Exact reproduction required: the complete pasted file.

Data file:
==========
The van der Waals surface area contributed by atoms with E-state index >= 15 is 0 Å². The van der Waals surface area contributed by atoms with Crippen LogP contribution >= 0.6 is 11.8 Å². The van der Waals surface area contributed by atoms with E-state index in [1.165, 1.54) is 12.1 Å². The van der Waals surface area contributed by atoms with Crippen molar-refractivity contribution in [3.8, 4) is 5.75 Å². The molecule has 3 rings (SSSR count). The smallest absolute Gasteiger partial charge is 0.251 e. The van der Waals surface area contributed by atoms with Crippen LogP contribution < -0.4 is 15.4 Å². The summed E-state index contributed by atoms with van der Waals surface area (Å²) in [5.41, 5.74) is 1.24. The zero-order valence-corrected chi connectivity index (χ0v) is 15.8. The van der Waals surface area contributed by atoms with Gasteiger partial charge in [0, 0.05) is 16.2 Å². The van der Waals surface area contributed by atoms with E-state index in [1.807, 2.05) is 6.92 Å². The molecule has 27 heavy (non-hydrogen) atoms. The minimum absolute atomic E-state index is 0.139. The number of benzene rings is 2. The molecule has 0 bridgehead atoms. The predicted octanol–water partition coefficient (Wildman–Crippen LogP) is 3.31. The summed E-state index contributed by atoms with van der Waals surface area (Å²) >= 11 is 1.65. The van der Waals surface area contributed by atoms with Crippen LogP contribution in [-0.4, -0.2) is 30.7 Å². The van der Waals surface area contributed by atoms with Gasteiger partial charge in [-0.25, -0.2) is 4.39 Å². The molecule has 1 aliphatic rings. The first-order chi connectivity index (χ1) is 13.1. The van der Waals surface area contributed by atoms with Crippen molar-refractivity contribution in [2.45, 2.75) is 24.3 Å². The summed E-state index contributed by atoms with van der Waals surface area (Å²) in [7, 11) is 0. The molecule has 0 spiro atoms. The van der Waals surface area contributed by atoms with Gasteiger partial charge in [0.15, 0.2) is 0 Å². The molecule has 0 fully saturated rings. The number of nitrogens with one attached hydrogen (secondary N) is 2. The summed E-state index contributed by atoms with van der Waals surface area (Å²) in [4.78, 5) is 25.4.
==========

The van der Waals surface area contributed by atoms with E-state index >= 15 is 0 Å². The van der Waals surface area contributed by atoms with Crippen LogP contribution >= 0.6 is 11.8 Å². The van der Waals surface area contributed by atoms with E-state index in [1.165, 1.54) is 12.1 Å². The van der Waals surface area contributed by atoms with Crippen molar-refractivity contribution in [3.8, 4) is 5.75 Å². The molecule has 3 rings (SSSR count). The smallest absolute Gasteiger partial charge is 0.251 e. The van der Waals surface area contributed by atoms with Crippen LogP contribution < -0.4 is 15.4 Å². The summed E-state index contributed by atoms with van der Waals surface area (Å²) in [5.41, 5.74) is 1.24. The zero-order valence-corrected chi connectivity index (χ0v) is 15.8. The van der Waals surface area contributed by atoms with Gasteiger partial charge in [0, 0.05) is 16.2 Å². The van der Waals surface area contributed by atoms with E-state index in [1.807, 2.05) is 6.92 Å². The molecule has 27 heavy (non-hydrogen) atoms. The minimum absolute atomic E-state index is 0.139. The number of benzene rings is 2. The molecule has 0 bridgehead atoms. The predicted octanol–water partition coefficient (Wildman–Crippen LogP) is 3.31. The summed E-state index contributed by atoms with van der Waals surface area (Å²) >= 11 is 1.65. The van der Waals surface area contributed by atoms with Crippen LogP contribution in [-0.4, -0.2) is 30.7 Å². The van der Waals surface area contributed by atoms with Gasteiger partial charge in [-0.25, -0.2) is 4.39 Å². The molecule has 1 aliphatic rings. The first-order chi connectivity index (χ1) is 13.1. The van der Waals surface area contributed by atoms with Crippen molar-refractivity contribution in [2.45, 2.75) is 24.3 Å². The summed E-state index contributed by atoms with van der Waals surface area (Å²) in [7, 11) is 0. The molecule has 0 spiro atoms. The van der Waals surface area contributed by atoms with Gasteiger partial charge in [0.15, 0.2) is 0 Å². The molecule has 0 fully saturated rings. The number of nitrogens with one attached hydrogen (secondary N) is 2. The summed E-state index contributed by atoms with van der Waals surface area (Å²) in [4.78, 5) is 25.4.